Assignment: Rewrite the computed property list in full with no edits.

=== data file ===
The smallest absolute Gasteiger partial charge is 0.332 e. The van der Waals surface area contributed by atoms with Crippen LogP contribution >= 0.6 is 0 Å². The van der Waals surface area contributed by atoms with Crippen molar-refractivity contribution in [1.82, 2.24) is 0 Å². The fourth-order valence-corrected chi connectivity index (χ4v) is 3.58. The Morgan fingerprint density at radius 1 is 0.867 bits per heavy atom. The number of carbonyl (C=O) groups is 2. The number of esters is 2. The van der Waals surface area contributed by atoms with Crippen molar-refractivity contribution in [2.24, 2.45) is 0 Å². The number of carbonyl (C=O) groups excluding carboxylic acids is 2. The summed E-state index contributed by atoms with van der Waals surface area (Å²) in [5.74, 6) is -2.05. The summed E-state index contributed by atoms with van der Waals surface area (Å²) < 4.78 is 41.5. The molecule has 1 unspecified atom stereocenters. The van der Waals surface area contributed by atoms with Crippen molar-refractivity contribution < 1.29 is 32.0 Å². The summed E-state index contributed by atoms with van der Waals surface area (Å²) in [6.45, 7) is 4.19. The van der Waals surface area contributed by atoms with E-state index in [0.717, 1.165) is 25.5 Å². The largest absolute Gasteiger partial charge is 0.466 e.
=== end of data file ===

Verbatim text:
The smallest absolute Gasteiger partial charge is 0.332 e. The van der Waals surface area contributed by atoms with Crippen LogP contribution >= 0.6 is 0 Å². The van der Waals surface area contributed by atoms with Crippen molar-refractivity contribution in [1.82, 2.24) is 0 Å². The fourth-order valence-corrected chi connectivity index (χ4v) is 3.58. The Morgan fingerprint density at radius 1 is 0.867 bits per heavy atom. The number of carbonyl (C=O) groups is 2. The number of esters is 2. The van der Waals surface area contributed by atoms with Crippen molar-refractivity contribution in [2.24, 2.45) is 0 Å². The number of carbonyl (C=O) groups excluding carboxylic acids is 2. The summed E-state index contributed by atoms with van der Waals surface area (Å²) in [5.74, 6) is -2.05. The summed E-state index contributed by atoms with van der Waals surface area (Å²) < 4.78 is 41.5. The molecule has 1 unspecified atom stereocenters. The van der Waals surface area contributed by atoms with Crippen molar-refractivity contribution < 1.29 is 32.0 Å². The summed E-state index contributed by atoms with van der Waals surface area (Å²) in [6.45, 7) is 4.19. The van der Waals surface area contributed by atoms with E-state index in [0.717, 1.165) is 25.5 Å². The largest absolute Gasteiger partial charge is 0.466 e.